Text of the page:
“His name is short, he’s got a fake passport! Edu, Edu!”
Tom Sweetman, writer for ESPN FC, remembers Edu…
Edu left Arsenal in the summer of 2005 a fan favourite, an important member of Arsene Wenger’s squad and with two league titles and three FA Cups to his name. The midfielder arrived, however, as quite a different entity altogether.
Rewind to just four years earlier, April of 2001 to be precise, and the Brazilian was making just his second start for the Gunners since arriving from Corinthians that January. The venue was the much-missed, but never forgotten, Highbury, and high-flying Arsenal were taking on lowly Middlesbrough. Inside 34 minutes, Edu had turned the ball into the back of his own net. Now, take a step back again three months earlier, where at Leicester, the very same player was forced off the Filbert Street pitch, and to end his debut prematurely, due to injury, just 15 minutes after initially coming on as a substitute.
This same 20-year-old boy had already seen his move to Highbury delayed by six months after he was deported from England due to being in possession of a counterfeit Portuguese passport in July of 2000. To say Edu had a tough start to life at Arsenal, would be something of an understatement. At £6 million, he did not come cheap either, and was very much in danger of becoming Wenger’s first real expensive flop, light years ahead of Gervinho.
Edu’s turbulent early days in North London would later be credited to the horrific fact that his sister had been killed in a car crash. To get over, not just that tragedy, but his comical and embarrassing start to his Gunners career, and end up as that player departing for Valencia in 2005 deserves tremendous credit.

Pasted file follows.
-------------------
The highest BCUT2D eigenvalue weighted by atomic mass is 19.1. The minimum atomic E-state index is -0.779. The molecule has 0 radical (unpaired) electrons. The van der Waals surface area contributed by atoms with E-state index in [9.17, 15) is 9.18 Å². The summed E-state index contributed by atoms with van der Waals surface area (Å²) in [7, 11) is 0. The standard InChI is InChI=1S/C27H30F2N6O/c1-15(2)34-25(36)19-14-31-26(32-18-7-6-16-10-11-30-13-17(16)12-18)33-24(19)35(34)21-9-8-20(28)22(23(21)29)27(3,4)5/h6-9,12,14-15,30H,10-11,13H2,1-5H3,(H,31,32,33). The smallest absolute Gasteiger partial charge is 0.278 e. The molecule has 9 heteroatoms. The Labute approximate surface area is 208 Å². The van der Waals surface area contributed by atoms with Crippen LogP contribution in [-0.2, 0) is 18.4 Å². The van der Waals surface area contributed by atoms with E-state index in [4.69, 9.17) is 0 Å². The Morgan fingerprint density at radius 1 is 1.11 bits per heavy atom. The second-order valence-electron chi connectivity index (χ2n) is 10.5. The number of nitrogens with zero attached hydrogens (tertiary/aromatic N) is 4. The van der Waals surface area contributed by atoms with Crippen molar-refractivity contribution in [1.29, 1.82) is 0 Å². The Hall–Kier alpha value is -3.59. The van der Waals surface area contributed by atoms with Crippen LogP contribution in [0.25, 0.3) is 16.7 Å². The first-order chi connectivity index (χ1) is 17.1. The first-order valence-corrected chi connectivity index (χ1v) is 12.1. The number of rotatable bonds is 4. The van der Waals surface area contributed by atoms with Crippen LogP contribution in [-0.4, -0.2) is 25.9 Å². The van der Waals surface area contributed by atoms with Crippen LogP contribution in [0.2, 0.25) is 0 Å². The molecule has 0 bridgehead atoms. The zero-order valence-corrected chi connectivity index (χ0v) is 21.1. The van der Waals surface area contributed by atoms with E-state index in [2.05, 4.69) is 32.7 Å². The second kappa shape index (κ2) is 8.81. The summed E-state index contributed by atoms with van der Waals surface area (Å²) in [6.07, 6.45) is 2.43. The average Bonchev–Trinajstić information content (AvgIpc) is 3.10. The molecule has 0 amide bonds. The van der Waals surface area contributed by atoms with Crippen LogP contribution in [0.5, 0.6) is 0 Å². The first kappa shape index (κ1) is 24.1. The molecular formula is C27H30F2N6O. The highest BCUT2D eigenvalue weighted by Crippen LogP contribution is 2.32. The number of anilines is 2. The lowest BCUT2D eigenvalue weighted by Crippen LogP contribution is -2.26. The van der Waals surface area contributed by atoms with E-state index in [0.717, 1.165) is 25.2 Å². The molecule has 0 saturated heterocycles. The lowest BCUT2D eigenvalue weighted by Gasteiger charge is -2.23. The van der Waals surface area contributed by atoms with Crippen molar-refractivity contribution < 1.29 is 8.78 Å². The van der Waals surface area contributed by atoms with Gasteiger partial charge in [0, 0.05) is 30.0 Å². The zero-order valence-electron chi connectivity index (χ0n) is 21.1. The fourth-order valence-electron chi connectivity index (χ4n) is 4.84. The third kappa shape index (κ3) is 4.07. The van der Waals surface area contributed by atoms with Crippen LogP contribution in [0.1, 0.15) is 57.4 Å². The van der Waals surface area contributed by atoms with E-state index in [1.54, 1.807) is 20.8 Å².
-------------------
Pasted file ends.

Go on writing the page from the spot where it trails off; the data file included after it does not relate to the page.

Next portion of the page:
His battling spirit to overcome adversity, though, was a true reflection of his never-say-die attitude out on the Highbury turf; Edu was always a player you could rely on to give 110% week-in, week-out. Yet that does not mean he was all hard work and no natural talent. No, Edu in full flight was a pleasure to watch: he could move around the pitch gracefully, yet at the same time he had the strength and stature to deal with the tough and demanding, physical nature of the English game – something he certainly lacked when he first touched down in England. His technique was what you would expect from a Brazilian, he made things look easy. His passing was another strength; he could keep the ball ticking over, playing it around neatly and keeping it simple, before pulling out a deadly accurate pass when he had to. All while never allowing his trademark smile to slip. And he appeared to have that knack of, while not scoring often, always seeming to find the back of the net when most of the others in an Arsenal shirt were struggling to do so.
Sadly for Edu, he never quite nailed down a regular spot in Wenger’s side. Gilberto Silva’s arrival in the summer of 2002 helped put paid to this, as he would go on to form an immense partnership with Patrick Vieira that would go a long way to inspiring Arsenal’s ‘Invincibles’ season in 2003-04. Edu, however, still played an important role in that campaign, and without his presence, the Gunners may not have landed the title in such record-breaking style.
Ultimately, though, of his 127 Arsenal appearances, 51 (40%) came from the bench.
By 2005, with Cesc Fabregas fast emerging as a real talent, Edu had had enough. The sad, and ironic thing, is that even after Vieira had been sold to Juventus that summer, the Brazilian was still determined to leave. His mind had been made up. Wenger would later admit he was wrong to allow both midfielders to depart at the same time. And, although Arsenal got to the Champions League final that following campaign, it was their worst finish in the league since the Frenchman had arrived, narrowly scraping fourth from Tottenham on the final day of the season. Edu’s talent and experience would surely have been a vital asset, and who knows, he may finally have been able to cement his place in the Arsenal team for years to come.